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A History of Paper and its Use

By: Mike Watson - Updated: 12 Jan 2013 | comments*Discuss
Paper Bristol Fabriano Choosing

Paper has been an artists and designers tool since as long ago as 3500 B.C. where an early form of paper called ‘papyrus’ was used in ancient Egypt made from flattened papyrus leaves. Paper as we know it was developed in the 2nd Century A.D. in China. Along with industrialisation came industrial machine pressed paper, which gradually became more affordable. Advances in printing soon meant that artists’ works could be transferred to paper and distributed around the world as reproductions.

There is a huge emphasis these days on the recycling of paper and the use of hand made paper.

For the artist paper is an essential tool of their practice, and one that if often not given much thought. Painters, draughtsmen, installation artists, conceptual artists, photographers and filmmakers all make us of paper either directly in their work, or in order to make sketches or notes.

What Paper to Use?

The type of paper an artist uses will depend really on their intentions. Ultimately, the quality of paper must reflect in part the status of the work. If it is just a rough sketch you wish to produce even printing paper may suffice. If it is a sketch that you may wish to later display (and you can only really know with hindsight) you may wish to use a quality paper such as cartridge paper.

If you are preparing to make a finished artwork, you may wish to use a Bristol paper, which is heavily pressed and polished to give it a great finish for drawing. Cotton trimmings are blended to make Bristol paper making it more durable than paper made from wood pulp.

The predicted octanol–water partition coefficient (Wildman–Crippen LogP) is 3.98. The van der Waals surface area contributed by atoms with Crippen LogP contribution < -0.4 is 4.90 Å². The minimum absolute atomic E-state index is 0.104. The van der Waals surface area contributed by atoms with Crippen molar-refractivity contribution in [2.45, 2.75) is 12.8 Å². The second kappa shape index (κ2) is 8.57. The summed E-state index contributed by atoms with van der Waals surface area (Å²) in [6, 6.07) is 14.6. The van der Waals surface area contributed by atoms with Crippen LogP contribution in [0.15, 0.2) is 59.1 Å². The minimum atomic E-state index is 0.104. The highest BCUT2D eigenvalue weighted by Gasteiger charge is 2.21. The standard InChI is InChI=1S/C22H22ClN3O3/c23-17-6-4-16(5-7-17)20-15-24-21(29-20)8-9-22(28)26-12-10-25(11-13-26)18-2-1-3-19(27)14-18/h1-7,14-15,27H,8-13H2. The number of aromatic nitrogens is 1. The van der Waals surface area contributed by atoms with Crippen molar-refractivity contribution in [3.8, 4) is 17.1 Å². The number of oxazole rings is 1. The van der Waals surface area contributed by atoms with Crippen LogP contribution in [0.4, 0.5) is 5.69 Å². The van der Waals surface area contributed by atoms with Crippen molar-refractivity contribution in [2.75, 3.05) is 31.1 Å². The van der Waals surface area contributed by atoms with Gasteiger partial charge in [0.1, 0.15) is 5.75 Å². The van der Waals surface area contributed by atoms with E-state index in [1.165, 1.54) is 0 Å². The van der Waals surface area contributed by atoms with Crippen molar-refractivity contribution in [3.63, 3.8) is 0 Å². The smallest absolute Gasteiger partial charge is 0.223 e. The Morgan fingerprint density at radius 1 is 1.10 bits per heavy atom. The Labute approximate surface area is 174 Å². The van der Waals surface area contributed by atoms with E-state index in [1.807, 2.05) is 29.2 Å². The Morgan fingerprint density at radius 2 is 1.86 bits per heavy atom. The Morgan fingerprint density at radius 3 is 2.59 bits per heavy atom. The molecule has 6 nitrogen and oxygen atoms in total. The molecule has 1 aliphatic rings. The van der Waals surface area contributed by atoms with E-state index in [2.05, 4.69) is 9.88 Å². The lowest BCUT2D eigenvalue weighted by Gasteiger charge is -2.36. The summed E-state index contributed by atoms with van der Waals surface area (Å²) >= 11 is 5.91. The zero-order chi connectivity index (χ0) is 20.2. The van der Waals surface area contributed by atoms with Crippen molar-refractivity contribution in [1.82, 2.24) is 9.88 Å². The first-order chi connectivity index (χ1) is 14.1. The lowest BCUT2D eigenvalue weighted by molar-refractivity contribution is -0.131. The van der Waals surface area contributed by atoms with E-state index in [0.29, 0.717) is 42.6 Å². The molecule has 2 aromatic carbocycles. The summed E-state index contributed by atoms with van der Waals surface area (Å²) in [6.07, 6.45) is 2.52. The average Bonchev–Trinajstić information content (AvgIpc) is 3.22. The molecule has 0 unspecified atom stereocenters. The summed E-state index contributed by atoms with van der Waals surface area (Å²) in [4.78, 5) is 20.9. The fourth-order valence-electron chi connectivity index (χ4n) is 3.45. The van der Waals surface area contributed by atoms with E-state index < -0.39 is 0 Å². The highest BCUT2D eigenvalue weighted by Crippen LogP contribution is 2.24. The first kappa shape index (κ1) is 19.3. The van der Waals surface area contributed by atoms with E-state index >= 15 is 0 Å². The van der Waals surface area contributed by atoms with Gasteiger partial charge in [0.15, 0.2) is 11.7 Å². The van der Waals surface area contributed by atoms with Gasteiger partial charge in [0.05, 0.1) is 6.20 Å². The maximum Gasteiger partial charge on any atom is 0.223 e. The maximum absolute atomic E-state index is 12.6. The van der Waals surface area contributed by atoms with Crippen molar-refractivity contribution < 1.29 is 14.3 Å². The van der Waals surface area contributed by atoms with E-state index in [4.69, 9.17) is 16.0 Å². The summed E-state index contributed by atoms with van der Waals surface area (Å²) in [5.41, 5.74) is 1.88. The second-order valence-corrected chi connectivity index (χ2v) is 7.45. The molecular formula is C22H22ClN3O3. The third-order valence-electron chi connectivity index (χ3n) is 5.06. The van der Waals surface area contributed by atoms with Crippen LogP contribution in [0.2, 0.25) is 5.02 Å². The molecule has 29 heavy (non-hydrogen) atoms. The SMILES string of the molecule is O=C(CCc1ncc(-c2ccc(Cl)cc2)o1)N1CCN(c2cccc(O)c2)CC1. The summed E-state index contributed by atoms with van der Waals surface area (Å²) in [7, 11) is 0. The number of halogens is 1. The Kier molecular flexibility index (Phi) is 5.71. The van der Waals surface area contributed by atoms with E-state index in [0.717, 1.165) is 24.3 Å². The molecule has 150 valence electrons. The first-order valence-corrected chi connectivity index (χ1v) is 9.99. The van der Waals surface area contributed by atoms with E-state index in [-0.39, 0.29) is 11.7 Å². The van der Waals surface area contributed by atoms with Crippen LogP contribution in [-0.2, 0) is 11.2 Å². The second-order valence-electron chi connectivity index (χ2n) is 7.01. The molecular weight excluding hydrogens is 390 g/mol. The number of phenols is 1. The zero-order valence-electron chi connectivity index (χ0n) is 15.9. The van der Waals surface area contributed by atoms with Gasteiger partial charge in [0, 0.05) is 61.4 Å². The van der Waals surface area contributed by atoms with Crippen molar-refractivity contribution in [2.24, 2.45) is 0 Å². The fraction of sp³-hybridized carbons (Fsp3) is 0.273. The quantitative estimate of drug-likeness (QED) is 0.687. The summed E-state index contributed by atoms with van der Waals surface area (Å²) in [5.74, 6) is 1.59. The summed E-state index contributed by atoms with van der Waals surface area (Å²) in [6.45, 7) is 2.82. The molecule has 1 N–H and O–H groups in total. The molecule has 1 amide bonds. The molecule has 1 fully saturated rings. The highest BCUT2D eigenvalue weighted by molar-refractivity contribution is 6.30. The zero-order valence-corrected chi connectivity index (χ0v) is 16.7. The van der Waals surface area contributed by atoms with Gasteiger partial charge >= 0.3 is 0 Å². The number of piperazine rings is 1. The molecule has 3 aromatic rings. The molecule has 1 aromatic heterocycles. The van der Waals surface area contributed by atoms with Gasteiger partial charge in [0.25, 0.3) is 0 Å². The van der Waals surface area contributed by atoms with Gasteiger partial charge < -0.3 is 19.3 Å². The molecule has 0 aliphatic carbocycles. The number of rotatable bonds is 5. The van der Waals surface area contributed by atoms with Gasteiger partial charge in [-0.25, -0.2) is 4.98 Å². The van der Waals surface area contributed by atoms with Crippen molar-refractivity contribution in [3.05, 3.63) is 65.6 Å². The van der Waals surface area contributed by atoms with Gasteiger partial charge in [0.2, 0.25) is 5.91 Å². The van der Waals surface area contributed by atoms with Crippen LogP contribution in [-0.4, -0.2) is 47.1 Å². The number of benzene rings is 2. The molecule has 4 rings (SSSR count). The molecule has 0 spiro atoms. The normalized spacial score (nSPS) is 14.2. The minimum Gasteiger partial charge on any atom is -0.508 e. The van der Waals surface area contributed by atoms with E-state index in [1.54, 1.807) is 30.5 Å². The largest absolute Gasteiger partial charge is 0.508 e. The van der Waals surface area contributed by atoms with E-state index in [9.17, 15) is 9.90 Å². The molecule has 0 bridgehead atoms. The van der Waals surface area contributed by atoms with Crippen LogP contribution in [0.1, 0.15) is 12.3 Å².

Other quality papers include Fabriano and Strathmore (both of which are company names) and generally come in two finishes – ‘hot press’ and ‘cold press’. The former has a smooth finish, ideal for charcoal, ink and brushes. The latter has a semi-rough finish ideal for watercolour, but also for soft drawing mediums such as charcoal, pastel and oil pastel. There is also a ‘rough finish’ available, suitable for acrylic, gouache and even oil, providing the paper is primed and held in place with tape on all sides.

Paper Sizes

Sketchbook paper and single sheets often come in international sizes. These range generally from A1 to A10. The respective sizes of these papers are (in mm):
  • A1 = 594 × 841, A2 = 420 × 594, A3 = 297 × 420, A4 = 210 × 297,
  • A5 = 148 × 210, A6 = 105 × 148 A7 = 74 × 105, A8 = 52 × 74,
  • A9 = 37 × 52, A10 = 26 × 37.

A4 is by far the most commonly used paper size, and tends to be the size used for letter writing and for essay writing. A5 is half the size of A4, if you divide an A4 sheet in half along its longest dimension. A3 is twice the size of an A4 sheet if you place two a4 sheets side by side along the longest dimension. All the other sizes relate to one another in this same way.

Papers such as Bristol and Fabriano tend to come in rolls that measure two metres in one direction and up to several metres in length (you can often choose how much you want, and the shop assistant will cut the paper for you).

Paper size will depend on what it is you wish to do. It is always good to have a range of different papers and different paper sizes to hand so that you can work freely as ideas a rise.

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